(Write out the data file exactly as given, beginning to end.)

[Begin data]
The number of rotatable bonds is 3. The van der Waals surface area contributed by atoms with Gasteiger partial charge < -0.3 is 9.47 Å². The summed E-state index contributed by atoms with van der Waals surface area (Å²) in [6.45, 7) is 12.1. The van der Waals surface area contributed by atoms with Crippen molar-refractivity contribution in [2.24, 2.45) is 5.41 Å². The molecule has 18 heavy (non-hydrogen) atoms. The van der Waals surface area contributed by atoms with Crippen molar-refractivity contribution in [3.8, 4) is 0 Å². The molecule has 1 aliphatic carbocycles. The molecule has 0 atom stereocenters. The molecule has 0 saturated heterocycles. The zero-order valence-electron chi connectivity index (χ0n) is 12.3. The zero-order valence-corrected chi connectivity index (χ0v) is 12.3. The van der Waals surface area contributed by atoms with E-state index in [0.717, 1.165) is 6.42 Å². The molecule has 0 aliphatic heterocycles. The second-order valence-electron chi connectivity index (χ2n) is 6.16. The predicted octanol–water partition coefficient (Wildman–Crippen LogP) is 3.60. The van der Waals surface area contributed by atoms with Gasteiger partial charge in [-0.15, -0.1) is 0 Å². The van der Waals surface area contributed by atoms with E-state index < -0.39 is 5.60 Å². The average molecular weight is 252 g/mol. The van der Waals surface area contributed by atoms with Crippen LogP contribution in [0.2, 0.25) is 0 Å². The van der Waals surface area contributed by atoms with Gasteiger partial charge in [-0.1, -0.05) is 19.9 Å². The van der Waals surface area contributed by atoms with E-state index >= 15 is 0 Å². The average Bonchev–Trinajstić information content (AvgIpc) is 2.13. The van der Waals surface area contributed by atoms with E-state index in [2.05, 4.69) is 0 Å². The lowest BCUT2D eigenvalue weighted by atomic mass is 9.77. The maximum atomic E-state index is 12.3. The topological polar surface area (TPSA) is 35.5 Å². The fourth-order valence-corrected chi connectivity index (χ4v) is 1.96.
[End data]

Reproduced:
The number of rotatable bonds is 3. The van der Waals surface area contributed by atoms with Gasteiger partial charge < -0.3 is 9.47 Å². The summed E-state index contributed by atoms with van der Waals surface area (Å²) in [6.45, 7) is 12.1. The van der Waals surface area contributed by atoms with Crippen molar-refractivity contribution in [2.24, 2.45) is 5.41 Å². The molecule has 18 heavy (non-hydrogen) atoms. The van der Waals surface area contributed by atoms with Crippen molar-refractivity contribution in [3.8, 4) is 0 Å². The molecule has 1 aliphatic carbocycles. The molecule has 0 atom stereocenters. The molecule has 0 saturated heterocycles. The zero-order valence-electron chi connectivity index (χ0n) is 12.3. The zero-order valence-corrected chi connectivity index (χ0v) is 12.3. The van der Waals surface area contributed by atoms with E-state index in [0.717, 1.165) is 6.42 Å². The molecule has 0 aliphatic heterocycles. The second-order valence-electron chi connectivity index (χ2n) is 6.16. The predicted octanol–water partition coefficient (Wildman–Crippen LogP) is 3.60. The van der Waals surface area contributed by atoms with Gasteiger partial charge in [-0.15, -0.1) is 0 Å². The van der Waals surface area contributed by atoms with E-state index < -0.39 is 5.60 Å². The average molecular weight is 252 g/mol. The van der Waals surface area contributed by atoms with Crippen LogP contribution in [0.2, 0.25) is 0 Å². The van der Waals surface area contributed by atoms with Gasteiger partial charge in [-0.1, -0.05) is 19.9 Å². The van der Waals surface area contributed by atoms with E-state index >= 15 is 0 Å². The average Bonchev–Trinajstić information content (AvgIpc) is 2.13. The van der Waals surface area contributed by atoms with E-state index in [2.05, 4.69) is 0 Å². The lowest BCUT2D eigenvalue weighted by atomic mass is 9.77. The maximum atomic E-state index is 12.3. The topological polar surface area (TPSA) is 35.5 Å². The fourth-order valence-corrected chi connectivity index (χ4v) is 1.96.